Gender bias in the Australian aviation industry: Emergent themes, possible solutions.

a view of the cockpit of a plane at night.

Lamb, T. L. and Winter, S. R. (2021, August).

Presentation at the 24th Air Transport Research Society’s World Conference, Sydney, Australia.

It has been over 100 years since women first took to the sky as pilots. In Australia, like many other countries, legislation has evolved to support gender equality to minimize bias and discrimination in professions dominated by males. Despite policy evolution, deeply engrained cultural influences of rugged masculinity, traditional beliefs, and in many cases, purposeful misogyny continue to thwart the best efforts of those policies and the organizations that try to uphold them. This study used qualitative methods with an ethnographic perspective to conduct a thematic analysis of a sample of 10 published research papers. The papers focused either directly or indirectly on gender bias in the Australian aviation industry. The findings revealed a total of 28 emergent themes, six of which contributed to 72 percent of the results. This paper refers to these as the “significant six,” and they include; Negative Attitudes Towards Female, Negative Behavior Towards Female, Purposeful Misogyny, General Perception, Traditional Beliefs, and Belief Males are Better. This study concludes with a proposed outline of a roadmap of strategies and accountabilities for a massive collaboration of experts and leaders to make affirmative and widespread interventions and initiatives to combat the significant six themes of gender bias in aviation.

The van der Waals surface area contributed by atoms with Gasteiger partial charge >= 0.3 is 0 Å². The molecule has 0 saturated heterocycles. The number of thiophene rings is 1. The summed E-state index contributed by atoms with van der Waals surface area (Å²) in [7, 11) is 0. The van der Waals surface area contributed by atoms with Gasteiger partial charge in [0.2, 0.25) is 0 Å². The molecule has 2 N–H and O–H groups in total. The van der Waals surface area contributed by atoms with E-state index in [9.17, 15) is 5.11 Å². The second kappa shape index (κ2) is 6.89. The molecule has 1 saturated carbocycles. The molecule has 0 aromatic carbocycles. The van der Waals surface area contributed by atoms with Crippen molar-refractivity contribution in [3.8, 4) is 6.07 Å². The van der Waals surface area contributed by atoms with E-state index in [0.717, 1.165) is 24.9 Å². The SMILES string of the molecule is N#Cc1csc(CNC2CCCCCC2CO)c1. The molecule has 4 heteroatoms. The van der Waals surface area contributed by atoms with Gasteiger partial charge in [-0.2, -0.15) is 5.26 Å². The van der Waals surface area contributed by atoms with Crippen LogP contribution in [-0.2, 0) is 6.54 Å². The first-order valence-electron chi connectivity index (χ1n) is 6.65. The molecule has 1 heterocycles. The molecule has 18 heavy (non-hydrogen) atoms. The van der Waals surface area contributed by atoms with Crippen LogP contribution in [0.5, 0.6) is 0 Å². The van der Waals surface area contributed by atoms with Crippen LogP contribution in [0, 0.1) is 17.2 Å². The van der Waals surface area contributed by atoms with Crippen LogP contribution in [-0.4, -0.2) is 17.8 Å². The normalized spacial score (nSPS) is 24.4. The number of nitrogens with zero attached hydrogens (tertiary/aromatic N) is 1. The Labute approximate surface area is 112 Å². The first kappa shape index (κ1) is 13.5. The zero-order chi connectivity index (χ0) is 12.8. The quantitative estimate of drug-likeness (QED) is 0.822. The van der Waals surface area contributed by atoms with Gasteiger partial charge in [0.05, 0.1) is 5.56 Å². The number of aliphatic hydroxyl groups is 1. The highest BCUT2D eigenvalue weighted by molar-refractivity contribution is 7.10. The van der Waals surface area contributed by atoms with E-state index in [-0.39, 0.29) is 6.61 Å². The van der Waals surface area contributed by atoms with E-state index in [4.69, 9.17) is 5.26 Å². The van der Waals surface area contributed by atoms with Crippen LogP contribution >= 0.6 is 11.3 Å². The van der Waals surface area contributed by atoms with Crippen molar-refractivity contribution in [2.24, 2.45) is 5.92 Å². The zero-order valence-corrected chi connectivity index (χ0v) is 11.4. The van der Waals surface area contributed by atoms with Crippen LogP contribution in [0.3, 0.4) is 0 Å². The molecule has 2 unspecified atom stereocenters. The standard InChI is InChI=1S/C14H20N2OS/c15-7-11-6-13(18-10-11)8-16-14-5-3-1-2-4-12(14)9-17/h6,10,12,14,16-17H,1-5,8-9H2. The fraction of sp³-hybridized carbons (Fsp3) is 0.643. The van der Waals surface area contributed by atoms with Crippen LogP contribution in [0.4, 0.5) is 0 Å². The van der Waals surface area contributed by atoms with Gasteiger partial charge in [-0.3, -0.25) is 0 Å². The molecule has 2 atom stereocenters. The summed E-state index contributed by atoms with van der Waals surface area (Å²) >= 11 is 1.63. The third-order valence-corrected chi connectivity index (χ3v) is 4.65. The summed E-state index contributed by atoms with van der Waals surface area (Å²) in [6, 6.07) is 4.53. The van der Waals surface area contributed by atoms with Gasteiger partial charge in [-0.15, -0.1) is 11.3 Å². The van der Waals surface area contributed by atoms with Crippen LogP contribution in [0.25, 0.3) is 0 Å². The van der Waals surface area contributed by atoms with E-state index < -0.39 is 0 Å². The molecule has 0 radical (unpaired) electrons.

Keywords. Purposeful Misogyny, Traditional Beliefs, Gender Bias, Female Pilots, Australian Aviation, Negative Attitudes.

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